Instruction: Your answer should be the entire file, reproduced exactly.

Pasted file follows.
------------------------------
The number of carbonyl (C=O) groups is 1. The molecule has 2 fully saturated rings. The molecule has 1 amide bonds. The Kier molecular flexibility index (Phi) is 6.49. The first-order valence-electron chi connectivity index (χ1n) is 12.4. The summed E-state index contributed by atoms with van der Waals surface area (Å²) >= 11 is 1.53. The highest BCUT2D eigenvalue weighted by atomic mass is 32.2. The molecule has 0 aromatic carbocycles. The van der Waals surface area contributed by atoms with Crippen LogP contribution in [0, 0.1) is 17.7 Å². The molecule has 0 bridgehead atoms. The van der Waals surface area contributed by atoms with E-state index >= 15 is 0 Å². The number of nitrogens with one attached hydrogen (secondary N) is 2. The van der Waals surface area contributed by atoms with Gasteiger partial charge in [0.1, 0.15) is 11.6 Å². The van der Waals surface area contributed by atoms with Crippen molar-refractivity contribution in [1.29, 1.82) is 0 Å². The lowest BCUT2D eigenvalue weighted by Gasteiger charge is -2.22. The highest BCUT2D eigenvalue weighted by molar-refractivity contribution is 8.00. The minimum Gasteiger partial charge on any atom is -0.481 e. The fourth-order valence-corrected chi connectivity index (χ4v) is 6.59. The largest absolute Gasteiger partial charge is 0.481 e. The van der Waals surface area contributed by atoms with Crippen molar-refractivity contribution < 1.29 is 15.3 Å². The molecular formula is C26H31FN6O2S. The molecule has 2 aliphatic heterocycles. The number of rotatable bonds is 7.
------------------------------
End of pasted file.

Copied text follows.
The number of carbonyl (C=O) groups is 1. The molecule has 2 fully saturated rings. The molecule has 1 amide bonds. The Kier molecular flexibility index (Phi) is 6.49. The first-order valence-electron chi connectivity index (χ1n) is 12.4. The summed E-state index contributed by atoms with van der Waals surface area (Å²) >= 11 is 1.53. The highest BCUT2D eigenvalue weighted by atomic mass is 32.2. The molecule has 0 aromatic carbocycles. The van der Waals surface area contributed by atoms with Crippen LogP contribution in [0, 0.1) is 17.7 Å². The molecule has 0 bridgehead atoms. The van der Waals surface area contributed by atoms with E-state index >= 15 is 0 Å². The number of nitrogens with one attached hydrogen (secondary N) is 2. The van der Waals surface area contributed by atoms with Gasteiger partial charge in [0.1, 0.15) is 11.6 Å². The van der Waals surface area contributed by atoms with Crippen molar-refractivity contribution in [1.29, 1.82) is 0 Å². The lowest BCUT2D eigenvalue weighted by Gasteiger charge is -2.22. The highest BCUT2D eigenvalue weighted by molar-refractivity contribution is 8.00. The minimum Gasteiger partial charge on any atom is -0.481 e. The fourth-order valence-corrected chi connectivity index (χ4v) is 6.59. The largest absolute Gasteiger partial charge is 0.481 e. The van der Waals surface area contributed by atoms with Crippen molar-refractivity contribution < 1.29 is 15.3 Å². The molecular formula is C26H31FN6O2S. The molecule has 2 aliphatic heterocycles. The number of rotatable bonds is 7.